[quote=matthias]I’m sorry. I may not have been clear. I know it has happened in the past and so I know that it is “technically” possible, but it just seems strange to me that the highest ranking person in the Latin Rite would be from another rite.
Granted the Pope is traditionally Latin rite and in that circumstance he is “above” the other rites, but in that case it is only in exercise of his papacy that he is the leader of all Rites universally united to him.
Basically I’m just saying it would be weird to have for an instance a Byzantine Catholic be the top within the Latin rite and also a Byzantine Catholic be the Bishop of Rome a Latin Rite territory…
I’m wondering how this would all work out?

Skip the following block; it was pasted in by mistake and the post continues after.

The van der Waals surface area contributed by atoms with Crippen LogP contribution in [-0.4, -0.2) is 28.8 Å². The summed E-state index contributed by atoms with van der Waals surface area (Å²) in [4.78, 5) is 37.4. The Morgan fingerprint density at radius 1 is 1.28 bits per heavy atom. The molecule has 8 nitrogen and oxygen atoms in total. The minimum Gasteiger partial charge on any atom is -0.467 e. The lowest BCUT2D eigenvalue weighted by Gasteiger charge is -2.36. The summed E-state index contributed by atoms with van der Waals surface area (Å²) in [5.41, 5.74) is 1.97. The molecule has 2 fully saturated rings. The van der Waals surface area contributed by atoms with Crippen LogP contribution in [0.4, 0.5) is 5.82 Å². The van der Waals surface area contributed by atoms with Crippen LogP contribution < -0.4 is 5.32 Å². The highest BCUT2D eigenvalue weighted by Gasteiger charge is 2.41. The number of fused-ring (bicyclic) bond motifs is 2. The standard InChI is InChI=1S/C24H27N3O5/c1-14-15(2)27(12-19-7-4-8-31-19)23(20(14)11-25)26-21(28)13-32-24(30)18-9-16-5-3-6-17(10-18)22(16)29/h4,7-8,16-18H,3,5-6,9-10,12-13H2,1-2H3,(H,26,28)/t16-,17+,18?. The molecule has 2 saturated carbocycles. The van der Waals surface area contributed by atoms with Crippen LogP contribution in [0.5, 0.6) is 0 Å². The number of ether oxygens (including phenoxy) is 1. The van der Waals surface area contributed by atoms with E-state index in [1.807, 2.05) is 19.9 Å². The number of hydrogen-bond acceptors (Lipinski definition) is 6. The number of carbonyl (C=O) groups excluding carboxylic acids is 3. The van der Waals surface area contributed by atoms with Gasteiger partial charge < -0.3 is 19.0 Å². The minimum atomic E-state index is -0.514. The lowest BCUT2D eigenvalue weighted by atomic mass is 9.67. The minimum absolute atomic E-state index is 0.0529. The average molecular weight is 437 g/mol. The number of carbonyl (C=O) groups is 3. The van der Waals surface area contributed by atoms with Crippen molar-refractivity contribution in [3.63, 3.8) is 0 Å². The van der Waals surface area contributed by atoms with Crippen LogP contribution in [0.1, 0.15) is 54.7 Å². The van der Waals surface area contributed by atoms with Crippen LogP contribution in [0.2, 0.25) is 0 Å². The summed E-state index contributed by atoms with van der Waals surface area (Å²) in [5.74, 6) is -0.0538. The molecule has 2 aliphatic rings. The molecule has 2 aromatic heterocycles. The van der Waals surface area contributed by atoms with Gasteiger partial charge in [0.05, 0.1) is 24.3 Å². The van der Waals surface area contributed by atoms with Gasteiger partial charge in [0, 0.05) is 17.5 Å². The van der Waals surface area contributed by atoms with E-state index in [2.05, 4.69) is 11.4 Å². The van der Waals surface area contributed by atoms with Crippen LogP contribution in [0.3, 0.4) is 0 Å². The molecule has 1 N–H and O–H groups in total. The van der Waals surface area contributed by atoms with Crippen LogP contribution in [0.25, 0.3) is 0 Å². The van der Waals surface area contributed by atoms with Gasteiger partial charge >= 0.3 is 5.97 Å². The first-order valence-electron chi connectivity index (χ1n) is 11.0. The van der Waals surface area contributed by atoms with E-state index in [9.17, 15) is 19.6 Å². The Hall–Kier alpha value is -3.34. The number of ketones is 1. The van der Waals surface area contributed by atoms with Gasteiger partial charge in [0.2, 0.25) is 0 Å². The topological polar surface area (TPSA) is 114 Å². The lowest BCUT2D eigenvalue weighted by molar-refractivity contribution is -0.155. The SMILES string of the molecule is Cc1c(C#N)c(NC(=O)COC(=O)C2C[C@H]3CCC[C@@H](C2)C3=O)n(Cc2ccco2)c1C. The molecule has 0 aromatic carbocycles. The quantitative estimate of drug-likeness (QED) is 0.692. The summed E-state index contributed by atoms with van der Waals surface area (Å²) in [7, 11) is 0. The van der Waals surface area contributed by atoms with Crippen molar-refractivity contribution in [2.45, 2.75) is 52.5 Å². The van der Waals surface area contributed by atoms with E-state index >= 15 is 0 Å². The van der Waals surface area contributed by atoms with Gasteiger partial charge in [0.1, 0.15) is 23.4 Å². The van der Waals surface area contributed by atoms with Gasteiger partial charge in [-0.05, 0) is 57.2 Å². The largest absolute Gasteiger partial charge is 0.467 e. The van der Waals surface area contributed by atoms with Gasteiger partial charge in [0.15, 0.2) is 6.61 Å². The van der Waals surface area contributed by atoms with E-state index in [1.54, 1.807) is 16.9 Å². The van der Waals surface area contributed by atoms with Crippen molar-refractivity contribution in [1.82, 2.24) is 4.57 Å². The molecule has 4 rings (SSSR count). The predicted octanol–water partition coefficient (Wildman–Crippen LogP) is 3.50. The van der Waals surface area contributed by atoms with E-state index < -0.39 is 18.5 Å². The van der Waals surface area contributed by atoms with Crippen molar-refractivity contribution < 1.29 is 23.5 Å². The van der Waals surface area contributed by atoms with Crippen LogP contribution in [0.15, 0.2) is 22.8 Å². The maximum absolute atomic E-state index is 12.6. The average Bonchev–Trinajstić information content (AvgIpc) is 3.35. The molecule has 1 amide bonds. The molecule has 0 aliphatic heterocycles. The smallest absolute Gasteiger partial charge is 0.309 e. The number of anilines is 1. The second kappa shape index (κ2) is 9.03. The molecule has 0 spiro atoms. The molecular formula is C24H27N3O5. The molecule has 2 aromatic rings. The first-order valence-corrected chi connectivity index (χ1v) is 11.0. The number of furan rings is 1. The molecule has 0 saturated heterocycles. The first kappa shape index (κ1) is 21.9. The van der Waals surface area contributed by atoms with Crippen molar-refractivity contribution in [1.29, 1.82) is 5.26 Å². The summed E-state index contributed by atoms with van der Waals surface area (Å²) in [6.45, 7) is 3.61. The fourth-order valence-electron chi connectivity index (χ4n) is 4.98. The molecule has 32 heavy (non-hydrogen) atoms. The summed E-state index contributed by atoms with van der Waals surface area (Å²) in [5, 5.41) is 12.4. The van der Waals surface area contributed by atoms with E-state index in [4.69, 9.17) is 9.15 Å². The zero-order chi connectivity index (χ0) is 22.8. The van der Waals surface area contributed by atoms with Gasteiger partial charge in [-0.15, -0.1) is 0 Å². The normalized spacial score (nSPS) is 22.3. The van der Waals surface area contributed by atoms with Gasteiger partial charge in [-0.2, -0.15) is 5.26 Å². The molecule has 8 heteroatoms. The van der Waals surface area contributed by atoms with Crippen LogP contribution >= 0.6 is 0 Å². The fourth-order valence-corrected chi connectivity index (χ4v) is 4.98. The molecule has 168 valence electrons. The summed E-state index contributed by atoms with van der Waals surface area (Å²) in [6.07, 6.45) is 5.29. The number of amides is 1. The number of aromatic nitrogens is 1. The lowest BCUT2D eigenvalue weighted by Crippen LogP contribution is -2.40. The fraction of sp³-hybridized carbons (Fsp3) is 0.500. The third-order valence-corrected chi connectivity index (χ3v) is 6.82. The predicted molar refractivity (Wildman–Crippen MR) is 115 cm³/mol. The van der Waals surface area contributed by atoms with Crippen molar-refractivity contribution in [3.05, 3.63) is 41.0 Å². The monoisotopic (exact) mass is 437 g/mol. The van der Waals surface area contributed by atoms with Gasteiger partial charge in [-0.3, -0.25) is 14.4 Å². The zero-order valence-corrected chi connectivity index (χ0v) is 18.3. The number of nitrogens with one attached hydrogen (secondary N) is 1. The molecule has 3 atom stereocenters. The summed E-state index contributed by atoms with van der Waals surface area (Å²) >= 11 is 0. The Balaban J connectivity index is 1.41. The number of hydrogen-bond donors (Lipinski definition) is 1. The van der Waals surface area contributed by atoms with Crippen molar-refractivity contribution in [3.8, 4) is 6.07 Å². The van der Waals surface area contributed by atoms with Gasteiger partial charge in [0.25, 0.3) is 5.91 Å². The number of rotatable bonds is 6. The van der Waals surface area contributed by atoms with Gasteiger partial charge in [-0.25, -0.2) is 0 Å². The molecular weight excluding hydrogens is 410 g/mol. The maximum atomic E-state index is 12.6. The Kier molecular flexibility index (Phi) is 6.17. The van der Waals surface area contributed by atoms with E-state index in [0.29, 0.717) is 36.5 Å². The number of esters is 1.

Just to clarify, the Latin Rite is not in any way superior to the other Rites and Ritual Churches. They are all equal in majesty to each other.
If Cardinal Husar were to be elected Pope for example, he would follow the Latin Rite in all official Church Liturgical celebrations.
From a direct standpoint, the Holy Father acts as Patriarch of the West for Latin Rite Liturgical changes and modifications. He tends to take a more hands off approach to the Eastern Catholic Churches, letting their Synods handle the day to day operations of the Churches, and giving a kind of royal assent to their suggestions. However, he can always reject their suggestions.
For doctrinal and dogmatic pronouncements, he acts as Supreme Pontiff. He always possesses full and immediate power over the entire church, which according to Vatican I and II, “he can exercise unhindered.” (Lumen Gentium Introductory Explanatory Note)
Any Pope possesses full and immediate Ritual faculties and can celebrate whatever legitimately approved Rite and Recension he wants privately.
A Latin Catholic who loves the Eastern Catholic Churches.